28. A mounter comprising a mounting head which picks up L components, L being no less than 2, from an array of component feeders that hold components, and mounts the components on a board,
wherein the components are mounted in a mounting order optimized by the optimizing method according to claim 1.
29. A computer-readable storage medium having a program stored thereon, the program for optimizing a component mounting order in which a mounter, equipped with a mounting head, picks up L components, L being no less than 2, from an array of component feeders that hold components, and mounts the components on a board, the program causing a computer to execute the optimizing method according to claim 1.
Description
BACKGROUND OF THE INVENTION

1. Field of the Invention

The present invention relates to a method for determining the optimal order in which a mounter is to mount electronic components onto a board, such as a printed circuit board. In particular, the invention relates to the optimization of the order of component mounting for a mounter equipped with a line gang pickup head that picks up a plurality of components and mounts them onto the board.

2. Background of the Related Art

The order in which a mounter mounts electronic components on a board such as a printed circuit board is conventionally optimized to minimize a tact time (i.e., the time taken by mounting). Recently, with diversification of the types of electronic devices, there has been an increase in demand for a multi-functional mounter equipped with a line gang pickup head based on a method referred to as “gang pickup” of picking up a plurality of components and mounting them on a board. Thus, various types of methods for optimization of the order of component mounting for such a mounter are presented (for instance, in Japanese Laid-Open Patent Applications No. 2002-50900 and No. 2002-171097).

The reference mentioned above discloses the method for optimizing an order of component mounting in favor of the mounting of the components performed by a line gang pickup head, namely, prioritizing the maximization of the number of components to be simultaneously picked up by a line gang pickup head per task. Here, one iteration of repeated series of processes where a line gang pickup head picks up, transfers and mounts components, and the group of components handled in such an iteration are both referred to as a “task”. The number of tasks required for mounting all the components is minimized owing to such optimization, and therefore, the mounting of the components can be completed with a shorter tact time.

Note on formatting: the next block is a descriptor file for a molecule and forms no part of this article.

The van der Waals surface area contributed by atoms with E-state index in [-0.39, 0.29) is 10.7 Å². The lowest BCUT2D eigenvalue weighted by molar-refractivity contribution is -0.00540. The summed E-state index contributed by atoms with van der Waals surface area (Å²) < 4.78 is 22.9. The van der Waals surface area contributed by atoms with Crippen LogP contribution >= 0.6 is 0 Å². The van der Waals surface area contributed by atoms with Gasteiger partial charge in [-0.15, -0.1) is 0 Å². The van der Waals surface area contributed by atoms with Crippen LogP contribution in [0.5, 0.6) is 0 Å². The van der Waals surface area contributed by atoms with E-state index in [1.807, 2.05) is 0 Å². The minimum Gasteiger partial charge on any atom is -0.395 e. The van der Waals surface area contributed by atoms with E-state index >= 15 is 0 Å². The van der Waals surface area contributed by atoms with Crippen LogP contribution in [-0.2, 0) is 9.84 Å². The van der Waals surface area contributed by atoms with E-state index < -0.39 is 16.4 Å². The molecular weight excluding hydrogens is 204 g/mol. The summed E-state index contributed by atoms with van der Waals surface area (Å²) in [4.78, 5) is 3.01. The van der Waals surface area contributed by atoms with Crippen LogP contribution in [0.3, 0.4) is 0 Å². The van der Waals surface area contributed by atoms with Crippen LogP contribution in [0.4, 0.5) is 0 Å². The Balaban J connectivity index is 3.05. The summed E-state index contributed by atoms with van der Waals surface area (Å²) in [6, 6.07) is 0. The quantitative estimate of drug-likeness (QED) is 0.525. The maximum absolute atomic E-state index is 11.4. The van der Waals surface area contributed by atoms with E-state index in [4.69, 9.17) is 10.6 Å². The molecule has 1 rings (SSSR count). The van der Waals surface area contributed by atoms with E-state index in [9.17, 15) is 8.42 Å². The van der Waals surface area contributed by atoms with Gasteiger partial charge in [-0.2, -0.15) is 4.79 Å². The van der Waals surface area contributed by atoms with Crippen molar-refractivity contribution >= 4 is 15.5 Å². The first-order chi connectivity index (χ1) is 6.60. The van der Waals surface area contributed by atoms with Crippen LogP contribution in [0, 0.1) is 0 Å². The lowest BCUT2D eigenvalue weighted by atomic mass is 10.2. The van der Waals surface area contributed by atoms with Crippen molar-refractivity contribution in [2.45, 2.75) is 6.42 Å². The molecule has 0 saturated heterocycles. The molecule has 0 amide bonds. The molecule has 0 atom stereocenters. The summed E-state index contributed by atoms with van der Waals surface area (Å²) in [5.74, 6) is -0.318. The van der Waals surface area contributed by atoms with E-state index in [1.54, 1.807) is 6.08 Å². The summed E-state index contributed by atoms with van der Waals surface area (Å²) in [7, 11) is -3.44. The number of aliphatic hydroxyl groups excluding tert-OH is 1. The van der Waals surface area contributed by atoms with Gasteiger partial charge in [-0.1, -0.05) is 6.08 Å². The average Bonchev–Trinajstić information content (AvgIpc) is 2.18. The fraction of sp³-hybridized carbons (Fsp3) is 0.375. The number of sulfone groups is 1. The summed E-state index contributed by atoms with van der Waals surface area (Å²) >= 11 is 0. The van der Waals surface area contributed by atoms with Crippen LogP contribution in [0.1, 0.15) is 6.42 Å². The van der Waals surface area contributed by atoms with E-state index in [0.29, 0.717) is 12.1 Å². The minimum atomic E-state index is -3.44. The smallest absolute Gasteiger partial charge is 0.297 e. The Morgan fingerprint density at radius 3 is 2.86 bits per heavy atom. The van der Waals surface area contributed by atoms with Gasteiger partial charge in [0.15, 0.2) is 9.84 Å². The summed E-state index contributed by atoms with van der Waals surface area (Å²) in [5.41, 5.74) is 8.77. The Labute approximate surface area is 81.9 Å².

However, the above conventional optimization method takes a lot of processing time to simultaneously determine various conditions for optimization, such as: a Z-axis arrangement which is an array of component feeders to be set on a mounter; an arrangement of nozzles at a nozzle station; a nozzle pattern; and a mounting order (i.e., an order of mounting components in consideration of mounting points on a board). To be more specific, it is a method for searching the conditions optimal on the whole by checking the tact as well as various constraints each time the above conditions for optimization are changed. Therefore, it is necessary to calculate a tact each time the nozzle pattern is changed and thereby it takes time for optimization. Here, a nozzle pattern is a pickup nozzle string in which a type of nozzle for picking up components is determined for each line gang pickup head in each task that is arranged according to the mounting order.

It is also a problem that an optimal solution cannot always be found since a head position and a task and others of the line gang pickup head to be interchanged are determined using random numbers in order to change the conditions for optimization.

BRIEF SUMMARY OF THE INVENTION

The present invention pertains to an optimizing method for an order of mounting components for a mounter equipped with a mounting head for picking up a plurality of components and mounting the components on a board, and aims to provide an optimizing method for a component mounting order based on which a more optimal mounting order can be searched within a shorter time.

In order to achieve the above object, the inventors analyzed proportion of the operation of the mounter within the total tact time and found out that most of the time spent is used for interchanging nozzles and executing tasks. Therefore, they consider not only a reduction of the number of tasks but also a decrease in the number of times for interchanging nozzles to develop an algorithm for determining an order of mounting components.